• Builds confidence to act in the most embarrassing situations too, etc.

Many colleges such as AIIMS, Christian Medical College and National college of engineering, Tirunelveli have an unpleasant history of ragging, with many of the alumni regarding the ragging period as unbearable and traumatic.[10]

Effects of ragging:

  1. It can damage one’s esteem for life.
  2. Shatters the confidence with which one enters into a new institution or college.
  3. In extreme cases on might even withdraw from college, severely disturbing one’s career.
  4. Brutal sexual ragging can distort the minds of the young.
  5. Embarrassment
  6. Feeling of being humiliated can adversely affect one’s mental order.
  7. One fears social exposure
  8. Unnecessary tension leading to various psychological disorders.

After experiencing the evil of ragging, a student develops a feeling of revenge for his ‘unjustified harassment’ and derives pleasure in ragging his juniors on his turn. So the trend goes on and students continue to suffer.

those who surrender before their seniors are set free from the torment after going through a series of inhuman acts, but those who refuse to follow their diktats are subjected to barbaric and brutal treatment and are forced to urinate on high voltage heaters, take part in naked parades, shave off their moustaches and beards, and stand upside down on their heads etc.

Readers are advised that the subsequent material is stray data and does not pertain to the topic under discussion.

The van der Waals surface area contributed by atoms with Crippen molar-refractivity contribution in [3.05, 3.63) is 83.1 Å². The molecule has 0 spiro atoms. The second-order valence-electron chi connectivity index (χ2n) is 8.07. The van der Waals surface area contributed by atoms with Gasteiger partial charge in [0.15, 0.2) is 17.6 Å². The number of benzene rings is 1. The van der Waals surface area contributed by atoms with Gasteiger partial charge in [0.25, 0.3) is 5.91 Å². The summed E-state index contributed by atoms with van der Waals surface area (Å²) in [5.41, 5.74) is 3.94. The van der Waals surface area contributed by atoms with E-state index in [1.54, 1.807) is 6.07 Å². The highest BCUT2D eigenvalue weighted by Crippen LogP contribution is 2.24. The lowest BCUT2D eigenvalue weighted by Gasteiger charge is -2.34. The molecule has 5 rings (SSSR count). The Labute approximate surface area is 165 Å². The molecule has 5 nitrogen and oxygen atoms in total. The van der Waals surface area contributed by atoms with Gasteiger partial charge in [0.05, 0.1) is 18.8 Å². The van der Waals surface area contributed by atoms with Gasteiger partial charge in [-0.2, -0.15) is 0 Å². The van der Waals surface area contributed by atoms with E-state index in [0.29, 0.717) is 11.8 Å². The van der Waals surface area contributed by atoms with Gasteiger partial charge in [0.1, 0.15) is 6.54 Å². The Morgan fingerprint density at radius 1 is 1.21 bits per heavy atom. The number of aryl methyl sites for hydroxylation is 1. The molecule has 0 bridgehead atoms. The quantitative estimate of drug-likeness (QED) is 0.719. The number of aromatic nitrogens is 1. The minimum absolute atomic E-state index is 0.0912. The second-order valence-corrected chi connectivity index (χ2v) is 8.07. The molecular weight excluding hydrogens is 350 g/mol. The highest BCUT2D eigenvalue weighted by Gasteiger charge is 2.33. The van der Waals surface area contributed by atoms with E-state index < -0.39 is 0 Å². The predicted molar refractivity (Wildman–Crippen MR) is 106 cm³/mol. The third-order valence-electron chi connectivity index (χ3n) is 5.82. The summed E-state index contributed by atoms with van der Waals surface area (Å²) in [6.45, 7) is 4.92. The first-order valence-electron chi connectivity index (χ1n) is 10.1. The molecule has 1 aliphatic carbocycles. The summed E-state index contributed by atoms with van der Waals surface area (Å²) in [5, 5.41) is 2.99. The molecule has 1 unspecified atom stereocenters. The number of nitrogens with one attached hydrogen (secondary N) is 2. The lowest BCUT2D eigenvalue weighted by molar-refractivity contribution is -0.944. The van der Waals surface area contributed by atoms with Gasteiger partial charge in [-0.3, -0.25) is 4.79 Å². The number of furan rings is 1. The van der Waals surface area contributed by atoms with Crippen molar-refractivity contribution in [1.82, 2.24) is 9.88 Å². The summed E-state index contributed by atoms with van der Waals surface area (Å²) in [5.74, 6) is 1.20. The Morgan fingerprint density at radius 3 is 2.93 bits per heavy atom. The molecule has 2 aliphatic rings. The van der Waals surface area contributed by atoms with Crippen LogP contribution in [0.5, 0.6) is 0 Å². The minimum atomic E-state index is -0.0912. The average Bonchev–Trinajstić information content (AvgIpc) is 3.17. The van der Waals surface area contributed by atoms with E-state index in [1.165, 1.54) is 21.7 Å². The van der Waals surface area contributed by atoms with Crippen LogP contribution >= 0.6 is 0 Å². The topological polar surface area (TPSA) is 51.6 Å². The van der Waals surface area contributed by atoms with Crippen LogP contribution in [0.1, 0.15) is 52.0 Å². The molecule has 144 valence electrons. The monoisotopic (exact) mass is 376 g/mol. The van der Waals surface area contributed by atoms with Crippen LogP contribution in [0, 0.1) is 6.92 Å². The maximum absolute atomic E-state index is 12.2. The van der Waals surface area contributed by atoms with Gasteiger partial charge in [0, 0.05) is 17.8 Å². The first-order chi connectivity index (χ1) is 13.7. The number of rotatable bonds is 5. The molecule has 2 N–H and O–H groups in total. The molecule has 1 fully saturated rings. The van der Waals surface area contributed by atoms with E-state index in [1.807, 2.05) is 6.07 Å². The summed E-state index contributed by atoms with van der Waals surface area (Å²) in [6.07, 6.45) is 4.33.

The situation sometimes turns so bad that it compels the ragging victim to commit suicide. A section of students feel that light ragging should be allowed in educational institutions, while some are totally opposed to the idea and demand stricter punishment for those involved in it.

Had it not been for his elder brother Dinesh, Suresh Raina would have returned to his home in Muradnagar and a promising cricketing career would have been nipped in the bud, due to ragging.[11]

The bitter truth is that ragging, whether liked or not, even after being banned, ragging has now become a culture. It has become more like a customary practice in colleges. Almost, every college has it noticed or unnoticed.

The world is harsh anyways, but one has to stay strong.

Even the Supreme Court has delivered guidelines for anti-ragging measures, (including an anti-ragging committee), on 8th may’09.

[1]History of ragging, retrieved from last visited on 31st aug’16, 12:27pm

[2] Retrieved from last visited on 31st aug’16, 3:55pm

[3] Synonym of the word ragging, retrieved from last visited on 31st aug’16, 3:45pm

[4] last visited on 31st aug’16, 5:12pm

[5] Emmanuel Angelo.R, retrieved from last visited on 31st aug’16, 12:22pm

[6] Retrieved from, last visited on 31st aug’16, 2:56pm

[7] Retrieved from, last visited on 31st aug’16, 4”16pm


[9] Arjun Rampal

[10]History of ragging, retrieved from last visited on 31st aug’16, 12:27pm

[11]Retrieved from last visited on 31st aug’16,12:57pm




Aishwarya Himanshu Singh is a final year law student. An aspiring researcher who has a deep love for writing. With her first publication at the age of 13, she believes a pen is mightier than the sword. Having authored more than 50 papers she is all set for the ‘writing for a change’ programme.